Today's running order
Today’s puzzle comes from GCHQ - What number less than fifty is also, paradoxically, over fifty? #PuzzleforToday.
The European parliament's coordinator on Brexit has rejected the UK's offer on EU citizens’ rights. Guy Verhofstadt says the British proposal carries a real risk of creating a second class citizenship.
The BBC understands the government inquiry into the on-demand economy will call for major overhaul of employment law. Frances O'Grady, general secretary of the Trades Union Congress.
The UN Deputy Special Envoy for Syria said the partial ceasefire was a positive development that could help end the country's six-year war. Sir Simon Mayall commanded troops in two Gulf Wars.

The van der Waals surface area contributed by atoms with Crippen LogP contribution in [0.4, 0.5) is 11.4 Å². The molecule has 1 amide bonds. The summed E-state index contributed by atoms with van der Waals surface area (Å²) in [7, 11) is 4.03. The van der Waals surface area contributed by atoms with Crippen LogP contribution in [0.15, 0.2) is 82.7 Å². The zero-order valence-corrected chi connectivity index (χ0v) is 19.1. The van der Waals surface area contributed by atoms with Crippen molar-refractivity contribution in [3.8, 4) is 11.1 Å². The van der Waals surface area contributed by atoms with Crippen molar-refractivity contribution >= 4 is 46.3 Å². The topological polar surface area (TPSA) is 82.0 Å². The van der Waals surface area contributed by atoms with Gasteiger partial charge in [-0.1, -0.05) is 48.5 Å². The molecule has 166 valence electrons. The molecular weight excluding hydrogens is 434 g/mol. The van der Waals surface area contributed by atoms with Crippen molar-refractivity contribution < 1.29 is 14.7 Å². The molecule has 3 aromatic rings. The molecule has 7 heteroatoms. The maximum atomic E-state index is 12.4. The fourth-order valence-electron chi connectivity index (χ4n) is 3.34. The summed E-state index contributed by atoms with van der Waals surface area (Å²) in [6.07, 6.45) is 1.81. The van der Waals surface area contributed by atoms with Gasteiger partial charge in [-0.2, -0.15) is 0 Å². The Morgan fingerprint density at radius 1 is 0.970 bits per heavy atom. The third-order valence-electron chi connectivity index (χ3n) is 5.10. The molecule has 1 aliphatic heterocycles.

An album of drawings by the painter Thomas Gainsborough has been discovered in the Royal Collection at Windsor Castle. Rebecca Jones is the BBC’s arts correspondent.
The case of the terminally ill 11-month-old boy Charlie Gard is going back to the High Court today over claims of new evidence for his treatment. Connie Yates, mother of baby Charlie Gard.
The prime minister is to make her first major speech since the general election. Damian Green is a cabinet office minister and first secretary of state.
Former Bake Off presenter Sue Perkins joked that she had to leave the big tent as they were running out of puns. Samantha Baines, finalist for the Pun Championships and Mark Simmons, stand-up comedian.
Robert Hannigan announced in January he would stand down as head of GCHQ. This is his first interview since standing down. Robert Hannigan is former head of GCHQ.
A former Google data analyst’s new book looks at how our Google searches reveal the side of us that we don’t want others to see. Seth Stephens-Davidowitz, author of Everybody Lies: What the Internet Can Tell Us About Who We Really Are.
Should bishops stop wearing the mitre? Reverend Dr Ian Paul, member of the Archbishops' Council. Ruth Gledhill, editor of the Christian Today website.
All times subject to change